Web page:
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    ABSTRACT: The conformational search for favorable intramolecular interactions during protein folding is limited by intrachain diffusion processes. Recent studies on the dynamics of loop formation in unfolded polypeptide chains have focused on loops involving residues near the chain ends. During protein folding, however, most contacts are formed between residues in the interior of the chain. We compared the kinetics of end-to-end loop formation (type I loops) to the formation of end-to-interior (type II loops) and interior-to-interior loops (type III loops) using triplet-triplet energy transfer from xanthone to naphthylalanine. The results show that formation of type II and type III loops is slower compared to type I loops of the same size and amino acid sequence. The rate constant for type II loop formation decreases with increasing overall chain dimensions up to a limiting value, at which loop formation is about 2.5-fold slower for type II loops compared to type I loops. Comparing type II loops of different loop size and amino acid sequence shows that the ratio of loop dimension over total chain dimension determines the rate constant for loop formation. Formation of type III loops is 1.7-fold slower than formation of type II loops, indicating that local chain motions are strongly coupled to motions of other chain segments which leads to faster dynamics toward the chain ends. Our results show that differences in the kinetics of formation of type I, type II, and type III loops are mainly caused by differences in internal flexibility at the different positions in the polypeptide chain. Interactions of the polypeptide chain with the solvent contribute to the kinetics of loop formation, which are strongly viscosity-dependent. However, the observed differences in the kinetics of formation of type I, type II, and type III loops are not due to the increased number of peptide-solvent interactions in type II and type III loops compared to type I loops as indicated by identical viscosity dependencies for the kinetics of formation of the different types of loops.
    Journal of the American Chemical Society 02/2007; 129(3):672-9. · 10.68 Impact Factor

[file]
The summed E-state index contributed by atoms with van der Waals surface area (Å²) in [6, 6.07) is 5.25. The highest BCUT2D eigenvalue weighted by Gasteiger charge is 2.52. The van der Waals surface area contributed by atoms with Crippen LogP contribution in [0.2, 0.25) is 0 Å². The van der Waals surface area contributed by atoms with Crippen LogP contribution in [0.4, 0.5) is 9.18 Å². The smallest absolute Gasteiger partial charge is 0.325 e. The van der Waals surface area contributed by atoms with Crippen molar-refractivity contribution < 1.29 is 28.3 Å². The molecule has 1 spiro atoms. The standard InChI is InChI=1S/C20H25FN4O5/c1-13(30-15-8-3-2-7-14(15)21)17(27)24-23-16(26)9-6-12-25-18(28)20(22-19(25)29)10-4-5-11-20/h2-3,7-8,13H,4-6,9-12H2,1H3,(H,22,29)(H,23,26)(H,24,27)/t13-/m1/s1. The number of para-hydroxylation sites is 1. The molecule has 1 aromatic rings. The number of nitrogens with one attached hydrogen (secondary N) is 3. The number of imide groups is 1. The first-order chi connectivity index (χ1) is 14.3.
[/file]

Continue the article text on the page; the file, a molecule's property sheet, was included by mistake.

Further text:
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    ABSTRACT: Intrachain loop formation allows unfolded polypeptide chains to search for favorable interactions during protein folding. We applied triplet-triplet energy transfer between a xanthone moiety and naphthylalanine to directly measure loop formation in various unfolded polypeptide chains with loop regions consisting of polyserine, poly(glycine-serine) or polyproline. By combination of femtosecond and nanosecond laserflash experiments loop formation could be studied over many orders of magnitude in time from picoseconds to microseconds. The results reveal processes on different time scales indicating motions on different hierarchical levels of the free energy surface. A minor (<15%) very fast reaction with a time constant of approximately 3 ps indicates equilibrium conformations with donor and acceptor in contact at the time of the laserflash. Complex kinetics of loop formation were observed on the 50- to 500-ps time scale, which indicate motions within a local well on the energy landscape. Conformations within this well can form loops by undergoing local motions without having to cross major barriers. Exponential kinetics observed on the 10- to 100-ns time scale are caused by diffusional processes involving large-scale motions that allow the polypeptide chain to explore the complete conformational space. These results indicate that the free energy landscape for unfolded polypeptide chains and native proteins have similar properties. The presence of local energy minima reduces the conformational space and accelerates the conformational search for energetically favorable local intrachain contacts.
    Proceedings of the National Academy of Sciences 02/2007; 104(7):2163-8. · 9.81 Impact Factor